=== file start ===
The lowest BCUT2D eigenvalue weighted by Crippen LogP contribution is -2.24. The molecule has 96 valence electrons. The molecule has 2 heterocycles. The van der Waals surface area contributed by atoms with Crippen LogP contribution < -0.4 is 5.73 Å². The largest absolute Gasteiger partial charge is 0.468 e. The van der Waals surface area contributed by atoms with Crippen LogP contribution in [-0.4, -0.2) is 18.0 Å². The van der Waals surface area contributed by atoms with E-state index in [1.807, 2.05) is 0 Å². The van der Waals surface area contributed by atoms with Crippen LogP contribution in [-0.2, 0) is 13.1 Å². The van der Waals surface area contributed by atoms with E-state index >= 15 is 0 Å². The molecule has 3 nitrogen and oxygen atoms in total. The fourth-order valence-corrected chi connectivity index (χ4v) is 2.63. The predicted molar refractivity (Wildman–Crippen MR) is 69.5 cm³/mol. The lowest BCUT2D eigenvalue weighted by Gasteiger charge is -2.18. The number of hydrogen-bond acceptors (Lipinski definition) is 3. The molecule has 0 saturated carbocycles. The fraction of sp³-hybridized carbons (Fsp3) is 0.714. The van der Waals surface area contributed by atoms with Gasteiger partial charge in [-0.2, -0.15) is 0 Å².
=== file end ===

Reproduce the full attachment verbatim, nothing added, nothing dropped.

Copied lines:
The lowest BCUT2D eigenvalue weighted by Crippen LogP contribution is -2.24. The molecule has 96 valence electrons. The molecule has 2 heterocycles. The van der Waals surface area contributed by atoms with Crippen LogP contribution < -0.4 is 5.73 Å². The largest absolute Gasteiger partial charge is 0.468 e. The van der Waals surface area contributed by atoms with Crippen LogP contribution in [-0.4, -0.2) is 18.0 Å². The van der Waals surface area contributed by atoms with E-state index in [1.807, 2.05) is 0 Å². The van der Waals surface area contributed by atoms with Crippen LogP contribution in [-0.2, 0) is 13.1 Å². The van der Waals surface area contributed by atoms with E-state index >= 15 is 0 Å². The molecule has 3 nitrogen and oxygen atoms in total. The fourth-order valence-corrected chi connectivity index (χ4v) is 2.63. The predicted molar refractivity (Wildman–Crippen MR) is 69.5 cm³/mol. The lowest BCUT2D eigenvalue weighted by Gasteiger charge is -2.18. The number of hydrogen-bond acceptors (Lipinski definition) is 3. The molecule has 0 saturated carbocycles. The fraction of sp³-hybridized carbons (Fsp3) is 0.714. The van der Waals surface area contributed by atoms with Gasteiger partial charge in [-0.2, -0.15) is 0 Å².